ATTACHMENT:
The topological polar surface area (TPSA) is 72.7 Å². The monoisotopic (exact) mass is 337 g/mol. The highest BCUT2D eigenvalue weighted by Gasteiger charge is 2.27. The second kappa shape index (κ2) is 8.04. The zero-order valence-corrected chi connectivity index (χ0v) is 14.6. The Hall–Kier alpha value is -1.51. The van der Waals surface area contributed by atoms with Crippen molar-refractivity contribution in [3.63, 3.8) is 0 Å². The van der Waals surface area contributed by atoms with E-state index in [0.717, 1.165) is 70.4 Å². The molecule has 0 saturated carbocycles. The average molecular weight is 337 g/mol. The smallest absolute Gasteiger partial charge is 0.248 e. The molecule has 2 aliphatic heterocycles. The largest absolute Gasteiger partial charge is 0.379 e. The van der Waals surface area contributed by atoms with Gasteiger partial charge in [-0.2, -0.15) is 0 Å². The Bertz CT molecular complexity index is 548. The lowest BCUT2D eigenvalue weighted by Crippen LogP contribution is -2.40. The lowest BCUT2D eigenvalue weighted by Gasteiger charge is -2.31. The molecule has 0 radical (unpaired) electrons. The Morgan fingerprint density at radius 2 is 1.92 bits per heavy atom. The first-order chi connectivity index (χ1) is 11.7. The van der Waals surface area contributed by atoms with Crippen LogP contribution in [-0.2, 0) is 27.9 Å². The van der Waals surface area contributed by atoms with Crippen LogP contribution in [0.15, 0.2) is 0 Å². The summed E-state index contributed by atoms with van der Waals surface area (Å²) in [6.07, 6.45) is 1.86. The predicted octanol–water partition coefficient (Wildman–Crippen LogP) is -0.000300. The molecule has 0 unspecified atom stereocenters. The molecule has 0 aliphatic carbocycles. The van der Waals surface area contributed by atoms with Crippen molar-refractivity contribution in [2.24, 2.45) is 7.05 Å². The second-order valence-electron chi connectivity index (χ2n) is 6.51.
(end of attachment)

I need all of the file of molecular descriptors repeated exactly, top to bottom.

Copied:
The topological polar surface area (TPSA) is 72.7 Å². The monoisotopic (exact) mass is 337 g/mol. The highest BCUT2D eigenvalue weighted by Gasteiger charge is 2.27. The second kappa shape index (κ2) is 8.04. The zero-order valence-corrected chi connectivity index (χ0v) is 14.6. The Hall–Kier alpha value is -1.51. The van der Waals surface area contributed by atoms with Crippen molar-refractivity contribution in [3.63, 3.8) is 0 Å². The van der Waals surface area contributed by atoms with E-state index in [0.717, 1.165) is 70.4 Å². The molecule has 0 saturated carbocycles. The average molecular weight is 337 g/mol. The smallest absolute Gasteiger partial charge is 0.248 e. The molecule has 2 aliphatic heterocycles. The largest absolute Gasteiger partial charge is 0.379 e. The van der Waals surface area contributed by atoms with Gasteiger partial charge in [-0.2, -0.15) is 0 Å². The Bertz CT molecular complexity index is 548. The lowest BCUT2D eigenvalue weighted by Crippen LogP contribution is -2.40. The lowest BCUT2D eigenvalue weighted by Gasteiger charge is -2.31. The molecule has 0 radical (unpaired) electrons. The Morgan fingerprint density at radius 2 is 1.92 bits per heavy atom. The first-order chi connectivity index (χ1) is 11.7. The van der Waals surface area contributed by atoms with Crippen LogP contribution in [-0.2, 0) is 27.9 Å². The van der Waals surface area contributed by atoms with Crippen LogP contribution in [0.15, 0.2) is 0 Å². The summed E-state index contributed by atoms with van der Waals surface area (Å²) in [6.07, 6.45) is 1.86. The predicted octanol–water partition coefficient (Wildman–Crippen LogP) is -0.000300. The molecule has 0 unspecified atom stereocenters. The molecule has 0 aliphatic carbocycles. The van der Waals surface area contributed by atoms with Crippen molar-refractivity contribution in [2.24, 2.45) is 7.05 Å². The second-order valence-electron chi connectivity index (χ2n) is 6.51.